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Tuesday, January 28, 2020

A History of the Episcopal Church of the Redeemer

The Episcopal Church of the Redeemer 

By Elizabeth Grover, Contributor

[Editor’s Note: The Episcopal Church of the Redeemer was among the Hyde Park churches featured in November’s “Around the Neighborhood” column, however details on its rich history were not included.  We thank Elizabeth Grover for taking the time to write the following article to share with our readers.]

The Episcopal Church of the Redeemer was founded in 1908 when a missionary named Max Long began holding Episcopal services in the Hyde Park Town Hall in Hyde Park Square. (Long would go on to be rector of Redeemer until 1952.) By 1917 the congregation was able to purchase land on Edwards Road. A Parish Hall was built right away and by 1928, when the “new” Prayer Book came out, average Sunday attendance was up to 97.

Hopes for a new church building were dashed by the Great Depression, however, and the congregation continued to meet in the Parish Hall. After surviving the war with a victory garden at the corner of Erie and Paxton, Redeemer was able to buy that land, and in 1952 the current church building was built. An education wing was added in 1958, and the Cornerstone wing with offices, a chapel and more added 50% more space in 2005.

The Rev. Henry Sherrill led Redeemer from 1952 to 1966, and the Rev. Alfred Vail was rector from 1966 to 1978 - a turbulent time in the church as a whole as well as in our nation.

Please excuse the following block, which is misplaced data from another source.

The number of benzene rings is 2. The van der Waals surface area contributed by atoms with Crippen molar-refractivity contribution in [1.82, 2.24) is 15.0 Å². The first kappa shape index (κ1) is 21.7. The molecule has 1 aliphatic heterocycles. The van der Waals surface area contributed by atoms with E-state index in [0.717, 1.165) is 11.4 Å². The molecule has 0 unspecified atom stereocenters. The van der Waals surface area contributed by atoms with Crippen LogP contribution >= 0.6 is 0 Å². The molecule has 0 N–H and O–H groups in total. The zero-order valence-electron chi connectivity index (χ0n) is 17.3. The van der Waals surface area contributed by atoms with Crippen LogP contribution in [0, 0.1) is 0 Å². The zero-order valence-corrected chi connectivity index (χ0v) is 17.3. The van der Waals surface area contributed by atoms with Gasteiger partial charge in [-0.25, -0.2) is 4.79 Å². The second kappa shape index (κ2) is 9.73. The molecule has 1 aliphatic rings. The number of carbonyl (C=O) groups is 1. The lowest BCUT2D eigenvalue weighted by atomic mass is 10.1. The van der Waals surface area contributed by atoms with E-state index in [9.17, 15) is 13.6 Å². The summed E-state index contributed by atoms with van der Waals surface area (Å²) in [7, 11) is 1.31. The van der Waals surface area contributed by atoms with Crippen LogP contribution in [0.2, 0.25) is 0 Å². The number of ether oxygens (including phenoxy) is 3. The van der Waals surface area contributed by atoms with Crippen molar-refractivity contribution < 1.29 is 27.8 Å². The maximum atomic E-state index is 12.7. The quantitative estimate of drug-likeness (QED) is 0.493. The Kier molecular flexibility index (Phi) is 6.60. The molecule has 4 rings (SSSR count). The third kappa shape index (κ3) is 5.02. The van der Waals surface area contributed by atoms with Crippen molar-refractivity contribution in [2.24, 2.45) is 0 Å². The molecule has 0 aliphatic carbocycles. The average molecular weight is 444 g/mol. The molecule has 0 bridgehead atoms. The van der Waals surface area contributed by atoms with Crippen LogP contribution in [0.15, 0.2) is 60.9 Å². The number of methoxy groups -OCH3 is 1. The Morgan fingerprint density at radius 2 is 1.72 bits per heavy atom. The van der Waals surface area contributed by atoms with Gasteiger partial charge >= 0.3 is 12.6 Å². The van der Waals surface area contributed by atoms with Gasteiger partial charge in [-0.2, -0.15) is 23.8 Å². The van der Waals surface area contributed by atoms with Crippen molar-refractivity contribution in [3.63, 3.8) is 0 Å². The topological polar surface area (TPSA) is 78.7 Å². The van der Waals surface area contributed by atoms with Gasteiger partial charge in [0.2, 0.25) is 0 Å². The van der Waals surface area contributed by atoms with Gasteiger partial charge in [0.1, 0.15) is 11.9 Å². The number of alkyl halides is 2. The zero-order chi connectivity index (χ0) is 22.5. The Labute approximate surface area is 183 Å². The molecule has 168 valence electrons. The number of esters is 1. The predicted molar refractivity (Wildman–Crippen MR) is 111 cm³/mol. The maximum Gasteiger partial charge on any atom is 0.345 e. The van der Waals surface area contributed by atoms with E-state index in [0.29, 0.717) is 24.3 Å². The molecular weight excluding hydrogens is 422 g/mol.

In addition to being a trial parish for the 1979 Prayer Book, Redeemer was a pioneer parish in other ways as well.  The ordination of women in the Episcopal Church became a reality in 1977, and Redeemer hired its first female priest in 1980. There has been at least one woman on the clergy staff ever since. 

The fourth rector, the Rev. James A. Hanisian, was called in 1979 and was at Redeemer for 22 years. Then the parish was blessed with the Rt. Rev. Martin Townsend as interim. Martin’s love of Celtic spirituality introduced our parish to a whole new style.

When the Rev. Bruce Freeman arrived as our fifth rector in 2003, he continued the focus on lay leadership and initiated a study of worship options leading to the introduction of the Banquet as our alternative service on Sunday mornings and the Celtic Eucharist on Sunday evenings.

We celebrated our centennial in 2008 with a host of events including a worship service that replicated the liturgy of 1908, as well as a visit from the Episcopal Church’s Presiding Bishop. With our sixth rector - the Rev. Philip DeVaul, who began his service in 2016 - Redeemer continues its tradition of being a vibrant and welcoming parish which shares the love of Jesus beyond our walls.

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